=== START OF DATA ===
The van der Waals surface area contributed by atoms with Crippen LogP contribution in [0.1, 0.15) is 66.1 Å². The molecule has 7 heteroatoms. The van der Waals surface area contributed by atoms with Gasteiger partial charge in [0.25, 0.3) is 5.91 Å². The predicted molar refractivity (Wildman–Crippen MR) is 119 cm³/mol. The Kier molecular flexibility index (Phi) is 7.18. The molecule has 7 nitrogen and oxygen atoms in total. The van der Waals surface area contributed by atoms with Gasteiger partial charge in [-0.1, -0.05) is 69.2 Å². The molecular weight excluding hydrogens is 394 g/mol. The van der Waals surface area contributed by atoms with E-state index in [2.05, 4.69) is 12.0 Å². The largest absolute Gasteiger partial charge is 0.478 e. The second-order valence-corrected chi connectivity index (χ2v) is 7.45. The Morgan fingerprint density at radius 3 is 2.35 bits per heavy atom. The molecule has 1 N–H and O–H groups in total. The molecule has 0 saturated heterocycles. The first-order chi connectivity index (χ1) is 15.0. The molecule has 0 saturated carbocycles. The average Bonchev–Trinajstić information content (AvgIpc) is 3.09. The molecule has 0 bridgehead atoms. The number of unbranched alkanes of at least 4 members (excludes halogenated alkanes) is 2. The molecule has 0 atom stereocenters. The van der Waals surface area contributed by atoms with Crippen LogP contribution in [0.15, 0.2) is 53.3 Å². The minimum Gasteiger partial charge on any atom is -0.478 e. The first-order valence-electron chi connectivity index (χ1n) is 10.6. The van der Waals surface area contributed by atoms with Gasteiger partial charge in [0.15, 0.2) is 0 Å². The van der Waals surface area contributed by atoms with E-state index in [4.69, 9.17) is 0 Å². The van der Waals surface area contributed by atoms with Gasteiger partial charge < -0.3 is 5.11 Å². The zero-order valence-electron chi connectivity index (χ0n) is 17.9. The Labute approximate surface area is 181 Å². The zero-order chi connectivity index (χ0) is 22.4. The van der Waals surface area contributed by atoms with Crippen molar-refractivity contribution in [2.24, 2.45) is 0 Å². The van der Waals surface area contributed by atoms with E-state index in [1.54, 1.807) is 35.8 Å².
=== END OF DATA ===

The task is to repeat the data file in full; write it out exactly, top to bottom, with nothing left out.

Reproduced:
The van der Waals surface area contributed by atoms with Crippen LogP contribution in [0.1, 0.15) is 66.1 Å². The molecule has 7 heteroatoms. The van der Waals surface area contributed by atoms with Gasteiger partial charge in [0.25, 0.3) is 5.91 Å². The predicted molar refractivity (Wildman–Crippen MR) is 119 cm³/mol. The Kier molecular flexibility index (Phi) is 7.18. The molecule has 7 nitrogen and oxygen atoms in total. The van der Waals surface area contributed by atoms with Gasteiger partial charge in [-0.1, -0.05) is 69.2 Å². The molecular weight excluding hydrogens is 394 g/mol. The van der Waals surface area contributed by atoms with E-state index in [2.05, 4.69) is 12.0 Å². The largest absolute Gasteiger partial charge is 0.478 e. The second-order valence-corrected chi connectivity index (χ2v) is 7.45. The Morgan fingerprint density at radius 3 is 2.35 bits per heavy atom. The molecule has 1 N–H and O–H groups in total. The molecule has 0 saturated heterocycles. The first-order chi connectivity index (χ1) is 15.0. The molecule has 0 saturated carbocycles. The average Bonchev–Trinajstić information content (AvgIpc) is 3.09. The molecule has 0 bridgehead atoms. The number of unbranched alkanes of at least 4 members (excludes halogenated alkanes) is 2. The molecule has 0 atom stereocenters. The van der Waals surface area contributed by atoms with Crippen LogP contribution in [0.15, 0.2) is 53.3 Å². The minimum Gasteiger partial charge on any atom is -0.478 e. The first-order valence-electron chi connectivity index (χ1n) is 10.6. The van der Waals surface area contributed by atoms with Gasteiger partial charge in [0.15, 0.2) is 0 Å². The van der Waals surface area contributed by atoms with E-state index in [4.69, 9.17) is 0 Å². The van der Waals surface area contributed by atoms with Gasteiger partial charge < -0.3 is 5.11 Å². The zero-order valence-electron chi connectivity index (χ0n) is 17.9. The Labute approximate surface area is 181 Å². The zero-order chi connectivity index (χ0) is 22.4. The van der Waals surface area contributed by atoms with Crippen molar-refractivity contribution in [2.24, 2.45) is 0 Å². The van der Waals surface area contributed by atoms with E-state index in [1.54, 1.807) is 35.8 Å².